Linares is popular, well-liked, and has the endorsement of several influential organizations, but has one black stain which may disqualify her. Several people gCaptain interviewed have questioned the contracts she and Tokarski helped approved for equipment contracts to outfit the new training ships. According to the managing director of one safety equipment provider with US based factories that employ American union labor, the build plans and much of the outfitting has been outsourced to South Korean firms which are not accepting bids for high ticket items like the ship’s lifeboats.
Because of strong support from Tokarski and others in Washington, sources close to the process have said that her popularity and relative success at MARAD over-ride her rubber-stamping of outsourcing contracts overseas.
Typically when a MARAD project manager approves the construction managers’ plans to send millions of dollars of contracts to non-union factories overseas, organized labor in this country objects, but several union members tell us that at least one union President, MEBA’s Adam Vokac, is supporting Linares. Officials at other unions told gCaptain that they were unfamiliar with the issue, but would investigate further.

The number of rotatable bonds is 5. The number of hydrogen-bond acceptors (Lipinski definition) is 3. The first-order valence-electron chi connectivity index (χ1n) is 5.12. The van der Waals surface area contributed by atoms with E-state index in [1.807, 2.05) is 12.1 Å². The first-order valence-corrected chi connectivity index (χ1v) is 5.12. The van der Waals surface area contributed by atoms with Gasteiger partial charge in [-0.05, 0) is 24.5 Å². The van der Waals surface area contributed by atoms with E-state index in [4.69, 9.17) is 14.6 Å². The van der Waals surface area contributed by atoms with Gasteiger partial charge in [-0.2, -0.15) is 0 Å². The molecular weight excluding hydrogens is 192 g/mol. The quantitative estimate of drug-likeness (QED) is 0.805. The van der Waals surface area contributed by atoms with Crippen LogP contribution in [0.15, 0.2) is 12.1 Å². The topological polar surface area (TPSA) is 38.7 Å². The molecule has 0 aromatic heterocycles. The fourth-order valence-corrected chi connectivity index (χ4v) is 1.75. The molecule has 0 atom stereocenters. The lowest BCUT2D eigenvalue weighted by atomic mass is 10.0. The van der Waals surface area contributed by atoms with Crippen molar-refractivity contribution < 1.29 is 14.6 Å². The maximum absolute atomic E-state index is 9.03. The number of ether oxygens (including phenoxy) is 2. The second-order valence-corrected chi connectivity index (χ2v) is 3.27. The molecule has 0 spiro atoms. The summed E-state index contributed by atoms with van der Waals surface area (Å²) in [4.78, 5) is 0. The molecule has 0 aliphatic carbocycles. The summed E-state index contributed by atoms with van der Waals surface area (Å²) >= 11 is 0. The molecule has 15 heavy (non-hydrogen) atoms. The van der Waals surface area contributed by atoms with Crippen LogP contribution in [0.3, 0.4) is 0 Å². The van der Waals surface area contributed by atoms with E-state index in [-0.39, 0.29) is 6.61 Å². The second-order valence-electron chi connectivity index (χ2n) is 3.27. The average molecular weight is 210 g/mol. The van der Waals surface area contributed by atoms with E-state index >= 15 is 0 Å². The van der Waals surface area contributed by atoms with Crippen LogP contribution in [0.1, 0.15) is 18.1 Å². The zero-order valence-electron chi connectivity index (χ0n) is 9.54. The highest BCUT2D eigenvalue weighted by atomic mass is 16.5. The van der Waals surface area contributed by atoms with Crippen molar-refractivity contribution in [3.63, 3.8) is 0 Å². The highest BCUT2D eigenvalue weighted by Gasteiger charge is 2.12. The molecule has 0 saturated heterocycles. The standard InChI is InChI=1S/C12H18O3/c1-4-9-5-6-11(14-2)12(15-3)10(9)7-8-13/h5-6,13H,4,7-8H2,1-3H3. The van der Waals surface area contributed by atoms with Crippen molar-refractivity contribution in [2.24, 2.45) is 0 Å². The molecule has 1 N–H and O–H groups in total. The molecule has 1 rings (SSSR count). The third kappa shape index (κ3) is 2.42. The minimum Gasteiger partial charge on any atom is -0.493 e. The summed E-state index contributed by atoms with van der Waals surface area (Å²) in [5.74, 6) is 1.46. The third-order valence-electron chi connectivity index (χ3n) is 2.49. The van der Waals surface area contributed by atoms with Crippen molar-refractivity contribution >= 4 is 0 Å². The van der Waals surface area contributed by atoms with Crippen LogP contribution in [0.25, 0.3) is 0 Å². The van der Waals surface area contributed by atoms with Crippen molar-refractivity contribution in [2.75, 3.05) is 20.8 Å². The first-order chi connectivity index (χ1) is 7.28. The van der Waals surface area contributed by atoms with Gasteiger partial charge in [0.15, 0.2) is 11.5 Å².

(Vokac did not respond to several calls and emails for comment.)
Captain Robert Cook
In 1993, Captain Cook became one of the first African American Marine Pilots in the US, in modern times, when he became a partner in the Pilot’s Association for the Bay and River Delaware. Prior to becoming a pilot, Captain Cook worked as an officer aboard Military Sealift Command vessels for ten years. Captain Cook graduated from SUNY Maritime College in 1980 with a Bachelor of Science degrees in oceanography and meteorology.
Captain Cook is best known as president of the Organization Of Black Maritime Graduates, an organization he cofounded in 1994.
“Everyone should make a social investment in our collective future,” said Cook in a letter to OBMG members this year. “If we don’t show unselfish concern for the welfare of others then we will always be guided by mediocrity. I ask that you think carefully and consider giving in some unselfish way. No one succeeds independently.”
Captain Cook is well-liked and respected by all who gCaptain interviewed. He has extensive educational experience as he sits on the Board of Directors of the Maritime Academy Charter School in Philadelphia. He is on the Board of the National Academy of Sciences Engineering and Medicine, Transportation Board.